Last autumn in an article on the possibility of a Mormon president in the 2012 election, Harold Bloom, thundering out of Zion (see Housman for context), judges the Southern Baptist Convention to be as much a departure from historical Christianity as Islam or Mormonism. In the midst of his slew of idiosyncratic declarations of the genealogy and content of American religions Bloom also makes the passing comment that the Southern Baptist Convention is “anti-intellectual and semi-literate.” No response to Bloom’s snobbery is required (his first claim is historically contentious, to say the least, and I have no interest is forming a historical apologetics contra Bloom’s religious historiography), rather, I quote him to evidence one account of a non-Baptist view of Southern Baptists. Bloom postures himself within what John Howard Yoder would call the “maturation” perspective of Southern Baptists. This typology, which is common to mainstream ecumenical Protestantism as well as the American pluralist establishment, sees the SBC, like Catholicism, as a substantial sectarian religious group. The SBC holds power in numbers and cultural self-confidence which permits it to operate independent of, and without recourse to, other churches or political bodies in America. Yoder notes that from this viewing place it is hoped that as theologians and pastors become more refined, and as the laity becomes less naive (or perhaps, for Bloom, more literate), the Southern Baptist identity will naturally wither and their “sect” will become more akin to a “denomination” and soften its boundaries; that is, SBC will acculturate to the “mainstream.”
Such a view, Yoder says, must be rejected not because it is unlikely to happen but because it is condescending and unecumenical, and further it betrays itself to an uncalled-for confidence in the American pluralist establishment.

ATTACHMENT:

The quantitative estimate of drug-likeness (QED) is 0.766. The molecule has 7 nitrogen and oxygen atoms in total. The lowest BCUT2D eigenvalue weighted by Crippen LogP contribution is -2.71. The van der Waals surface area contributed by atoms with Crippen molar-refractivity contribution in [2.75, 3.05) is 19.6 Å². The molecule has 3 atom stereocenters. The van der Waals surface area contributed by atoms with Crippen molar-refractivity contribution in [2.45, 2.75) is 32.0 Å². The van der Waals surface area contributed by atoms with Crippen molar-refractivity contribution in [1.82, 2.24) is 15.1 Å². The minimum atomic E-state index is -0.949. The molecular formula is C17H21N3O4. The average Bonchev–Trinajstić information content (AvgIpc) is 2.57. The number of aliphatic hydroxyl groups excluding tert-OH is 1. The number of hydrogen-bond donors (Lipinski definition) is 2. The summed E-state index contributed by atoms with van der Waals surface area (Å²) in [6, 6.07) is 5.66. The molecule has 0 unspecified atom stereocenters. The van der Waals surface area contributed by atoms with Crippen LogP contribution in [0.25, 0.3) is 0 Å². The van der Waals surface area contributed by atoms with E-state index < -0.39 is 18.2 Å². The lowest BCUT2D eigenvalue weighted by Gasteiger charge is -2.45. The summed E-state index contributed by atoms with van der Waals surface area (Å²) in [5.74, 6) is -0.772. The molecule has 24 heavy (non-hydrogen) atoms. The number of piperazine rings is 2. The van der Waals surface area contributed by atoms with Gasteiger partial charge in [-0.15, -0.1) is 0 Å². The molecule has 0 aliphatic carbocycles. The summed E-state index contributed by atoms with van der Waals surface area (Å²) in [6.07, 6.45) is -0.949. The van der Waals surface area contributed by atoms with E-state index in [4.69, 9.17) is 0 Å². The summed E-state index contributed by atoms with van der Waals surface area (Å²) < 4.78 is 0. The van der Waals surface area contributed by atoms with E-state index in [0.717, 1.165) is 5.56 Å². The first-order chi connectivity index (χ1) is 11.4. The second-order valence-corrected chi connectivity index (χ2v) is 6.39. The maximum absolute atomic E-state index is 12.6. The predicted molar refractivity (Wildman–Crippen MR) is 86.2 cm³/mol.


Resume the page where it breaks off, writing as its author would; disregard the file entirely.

Another vista, though not the only other, to view the Southern Baptist reality from — and the one Yoder assumes — is the believer’s church stance and it’s attendant Radical Reformation ecclesiology. This stance forces a much more delicate approach that appears more sympathetic that the enlightened view of a Harold Bloom, however, it brings with it a chastening view of history that challenges the unfaithful aspects of the Southern Baptist reality.
The content of the challenge from Yoder’s perspective within the believer’s church comes down to avoiding the abiding temptation of establishment. The central problem, not just for Southern Baptists but for all communions and churches, is the Constantinian temptation. Nevertheless, Southern Baptists have succumbed to Constantinianism. Yoder qualifies this: the SBC is not Constantinian in the strict sense of having a structural bridge between it and the State, but rather in its mood and tone. The result of its fall into establishmentarianism is that it has developed provincialisms that alienate distinctive Christian markers of identity.